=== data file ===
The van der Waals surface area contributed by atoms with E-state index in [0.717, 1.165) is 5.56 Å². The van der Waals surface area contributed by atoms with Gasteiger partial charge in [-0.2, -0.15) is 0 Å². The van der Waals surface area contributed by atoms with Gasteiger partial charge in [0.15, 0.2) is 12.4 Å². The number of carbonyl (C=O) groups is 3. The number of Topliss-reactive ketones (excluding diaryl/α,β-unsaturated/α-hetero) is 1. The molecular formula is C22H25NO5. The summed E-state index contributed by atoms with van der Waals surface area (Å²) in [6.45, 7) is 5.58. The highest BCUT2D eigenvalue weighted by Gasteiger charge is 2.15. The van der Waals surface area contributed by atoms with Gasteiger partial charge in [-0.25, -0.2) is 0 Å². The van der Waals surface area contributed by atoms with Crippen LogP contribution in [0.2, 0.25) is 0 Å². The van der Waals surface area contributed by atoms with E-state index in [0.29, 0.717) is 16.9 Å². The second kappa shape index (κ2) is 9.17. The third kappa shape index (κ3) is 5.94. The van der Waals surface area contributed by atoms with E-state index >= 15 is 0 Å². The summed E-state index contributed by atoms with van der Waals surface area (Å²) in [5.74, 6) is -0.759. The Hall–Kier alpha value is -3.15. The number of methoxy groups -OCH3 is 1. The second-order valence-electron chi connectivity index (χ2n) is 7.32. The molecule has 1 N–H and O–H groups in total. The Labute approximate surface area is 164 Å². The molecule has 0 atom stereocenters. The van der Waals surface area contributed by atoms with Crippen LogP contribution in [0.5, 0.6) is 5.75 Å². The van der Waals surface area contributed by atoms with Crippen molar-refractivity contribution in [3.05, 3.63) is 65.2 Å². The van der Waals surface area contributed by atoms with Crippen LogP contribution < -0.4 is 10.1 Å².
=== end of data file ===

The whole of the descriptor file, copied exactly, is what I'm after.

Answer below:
The van der Waals surface area contributed by atoms with E-state index in [0.717, 1.165) is 5.56 Å². The van der Waals surface area contributed by atoms with Gasteiger partial charge in [-0.2, -0.15) is 0 Å². The van der Waals surface area contributed by atoms with Gasteiger partial charge in [0.15, 0.2) is 12.4 Å². The number of carbonyl (C=O) groups is 3. The number of Topliss-reactive ketones (excluding diaryl/α,β-unsaturated/α-hetero) is 1. The molecular formula is C22H25NO5. The summed E-state index contributed by atoms with van der Waals surface area (Å²) in [6.45, 7) is 5.58. The highest BCUT2D eigenvalue weighted by Gasteiger charge is 2.15. The van der Waals surface area contributed by atoms with Gasteiger partial charge in [-0.25, -0.2) is 0 Å². The van der Waals surface area contributed by atoms with Crippen LogP contribution in [0.2, 0.25) is 0 Å². The van der Waals surface area contributed by atoms with E-state index in [0.29, 0.717) is 16.9 Å². The second kappa shape index (κ2) is 9.17. The third kappa shape index (κ3) is 5.94. The van der Waals surface area contributed by atoms with E-state index >= 15 is 0 Å². The summed E-state index contributed by atoms with van der Waals surface area (Å²) in [5.74, 6) is -0.759. The Hall–Kier alpha value is -3.15. The number of methoxy groups -OCH3 is 1. The second-order valence-electron chi connectivity index (χ2n) is 7.32. The molecule has 1 N–H and O–H groups in total. The Labute approximate surface area is 164 Å². The molecule has 0 atom stereocenters. The van der Waals surface area contributed by atoms with Crippen LogP contribution in [0.5, 0.6) is 5.75 Å². The van der Waals surface area contributed by atoms with Crippen molar-refractivity contribution in [3.05, 3.63) is 65.2 Å². The van der Waals surface area contributed by atoms with Crippen LogP contribution < -0.4 is 10.1 Å².